To understand the Republican Party in the age of Donald Trump, you need to understand that this isn’t just an American thing.
Sure, Trump himself may be a uniquely American character. His brand of uber-capitalist nouveau riche charlatanry feels tailored to a country that sees upward mobility as a sort of gospel.
But focusing too much on Trump himself, as a person, risks missing the real force behind his rise: a wave of cultural anger — mostly, though not exclusively, as a result of mass immigration — that is sweeping the Western world.
Across Europe, right-wing populist parties sounding themes very much like Trump’s have soared in the polls in recent years. The Brexit vote is only the latest victory for these movements; some far-right parties actually serve in their country’s government.
Understanding what Trump means — both why he’s gotten this far and how he might reshape American politics — requires moving away from thinking of America as unique. Instead, we need to understand what’s happening in the Western world writ large. That means figuring out why an increasingly large segment of the West’s white voters feel besieged — and what to do about it.
Why Europe is turning right: immigration
To understand Trump, you need to understand the European far right’s rise. And to understand the European far right’s rise, you need to go back to the mid-1980s.
Around then, for a number of different reasons, immigration to Europe increased sharply. Migrants from places like North Africa, who had previously come as guest workers, began bringing their families and moving out of heavily migrant neighborhoods. At the same time, a series of wars sent refugees into European borders. These two developments led to both an increase in permanent immigration and an increase in the visibility of non-natives across the European continent.
Many native Europeans didn’t take kindly to the growth of immigration. They saw these migrants as a threat to European culture, a drain on the welfare state, and a threat to their own safety.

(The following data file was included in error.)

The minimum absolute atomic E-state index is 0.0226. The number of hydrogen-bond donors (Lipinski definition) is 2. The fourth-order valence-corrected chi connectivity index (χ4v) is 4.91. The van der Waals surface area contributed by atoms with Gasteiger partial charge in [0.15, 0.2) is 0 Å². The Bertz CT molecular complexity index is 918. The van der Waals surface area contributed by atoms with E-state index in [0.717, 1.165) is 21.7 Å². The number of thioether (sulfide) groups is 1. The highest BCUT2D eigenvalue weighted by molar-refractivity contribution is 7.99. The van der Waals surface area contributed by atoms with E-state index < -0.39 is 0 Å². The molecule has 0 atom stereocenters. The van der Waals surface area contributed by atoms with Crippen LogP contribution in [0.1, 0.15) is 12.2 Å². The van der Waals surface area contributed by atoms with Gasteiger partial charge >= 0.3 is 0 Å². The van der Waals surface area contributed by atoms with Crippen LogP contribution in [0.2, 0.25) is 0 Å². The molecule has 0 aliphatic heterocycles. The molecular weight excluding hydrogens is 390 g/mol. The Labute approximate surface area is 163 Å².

As a result, European politics began shifting to the right. Some new parties formed, like France’s National Front, while other older parties, like Austria’s Freedom Party, were taken over by fringe-right factions. These new or remade parties had diverse opinions on issues like the welfare state, taxes, and foreign policy. But there was one core belief they all shared: hostility to mass immigration.
“What unites the radical right in Europe is their focus on immigration,” Elisabeth Ivarsflaten, an expert on the radical right at the University of Bergen in Norway, explains. That focus on immigration, she says, explains why these parties began taking off around the same time — the mid- to late ’80s.
This was not, it’s important to note, a reaction by white Europeans to their declining economic fortunes — particularly, as some suggest, due to job losses caused by globalization.
“If you look at the pattern of where the populists have done really well, they’ve actually done really well in the relatively richer countries of Europe,” Ivarsflaten says. She continues:
In the countries where they’ve done regionally, they’ve done well in the richer regions. Think about Italy, where they’ve done well in the north, or Belgium, where they’ve done well in the north — or the fact that the populists are in government in in my country, Norway, which is [one of the] richest countries on the planet.
Another key point, according to Ivarsflaten, is that these parties’ constituencies are disproportionately male. This matters because European women generally make less money then men, and work in sectors like health care where they’re more likely to compete with immigrants for jobs. If this were principally about economic anxiety, you’d expect women to be more attracted to radical right parties than men are. But you actually see the reverse.